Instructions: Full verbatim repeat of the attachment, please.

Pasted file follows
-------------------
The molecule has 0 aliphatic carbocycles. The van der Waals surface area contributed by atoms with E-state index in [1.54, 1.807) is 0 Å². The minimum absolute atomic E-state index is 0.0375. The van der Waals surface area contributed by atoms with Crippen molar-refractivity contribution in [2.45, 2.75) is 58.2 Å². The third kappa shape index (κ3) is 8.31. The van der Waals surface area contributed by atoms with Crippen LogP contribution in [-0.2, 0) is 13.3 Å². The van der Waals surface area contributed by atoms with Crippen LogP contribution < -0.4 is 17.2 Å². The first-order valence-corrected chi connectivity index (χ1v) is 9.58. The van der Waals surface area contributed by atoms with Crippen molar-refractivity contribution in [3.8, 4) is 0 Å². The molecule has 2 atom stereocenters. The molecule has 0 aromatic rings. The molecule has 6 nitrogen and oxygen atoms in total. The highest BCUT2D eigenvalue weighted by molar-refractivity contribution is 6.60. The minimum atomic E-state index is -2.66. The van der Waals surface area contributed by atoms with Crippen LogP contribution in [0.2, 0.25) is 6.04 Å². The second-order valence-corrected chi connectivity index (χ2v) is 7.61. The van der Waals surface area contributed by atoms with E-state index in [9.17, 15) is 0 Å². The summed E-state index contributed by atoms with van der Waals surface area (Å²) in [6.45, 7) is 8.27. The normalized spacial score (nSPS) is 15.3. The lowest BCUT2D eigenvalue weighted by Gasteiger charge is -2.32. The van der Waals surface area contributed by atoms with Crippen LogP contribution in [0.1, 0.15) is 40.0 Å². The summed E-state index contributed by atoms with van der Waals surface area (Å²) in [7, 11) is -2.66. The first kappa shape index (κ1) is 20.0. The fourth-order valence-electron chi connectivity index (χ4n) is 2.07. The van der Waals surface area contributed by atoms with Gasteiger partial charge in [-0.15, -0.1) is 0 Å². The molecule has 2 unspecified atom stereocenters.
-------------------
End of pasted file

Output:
The molecule has 0 aliphatic carbocycles. The van der Waals surface area contributed by atoms with E-state index in [1.54, 1.807) is 0 Å². The minimum absolute atomic E-state index is 0.0375. The van der Waals surface area contributed by atoms with Crippen molar-refractivity contribution in [2.45, 2.75) is 58.2 Å². The third kappa shape index (κ3) is 8.31. The van der Waals surface area contributed by atoms with Crippen LogP contribution in [-0.2, 0) is 13.3 Å². The van der Waals surface area contributed by atoms with Crippen LogP contribution < -0.4 is 17.2 Å². The first-order valence-corrected chi connectivity index (χ1v) is 9.58. The van der Waals surface area contributed by atoms with Crippen molar-refractivity contribution in [3.8, 4) is 0 Å². The molecule has 2 atom stereocenters. The molecule has 0 aromatic rings. The molecule has 6 nitrogen and oxygen atoms in total. The highest BCUT2D eigenvalue weighted by molar-refractivity contribution is 6.60. The minimum atomic E-state index is -2.66. The van der Waals surface area contributed by atoms with Crippen LogP contribution in [0.2, 0.25) is 6.04 Å². The second-order valence-corrected chi connectivity index (χ2v) is 7.61. The van der Waals surface area contributed by atoms with E-state index in [9.17, 15) is 0 Å². The summed E-state index contributed by atoms with van der Waals surface area (Å²) in [6.45, 7) is 8.27. The normalized spacial score (nSPS) is 15.3. The lowest BCUT2D eigenvalue weighted by Gasteiger charge is -2.32. The van der Waals surface area contributed by atoms with Crippen LogP contribution in [0.1, 0.15) is 40.0 Å². The summed E-state index contributed by atoms with van der Waals surface area (Å²) in [7, 11) is -2.66. The first kappa shape index (κ1) is 20.0. The fourth-order valence-electron chi connectivity index (χ4n) is 2.07. The van der Waals surface area contributed by atoms with Gasteiger partial charge in [-0.15, -0.1) is 0 Å². The molecule has 2 unspecified atom stereocenters.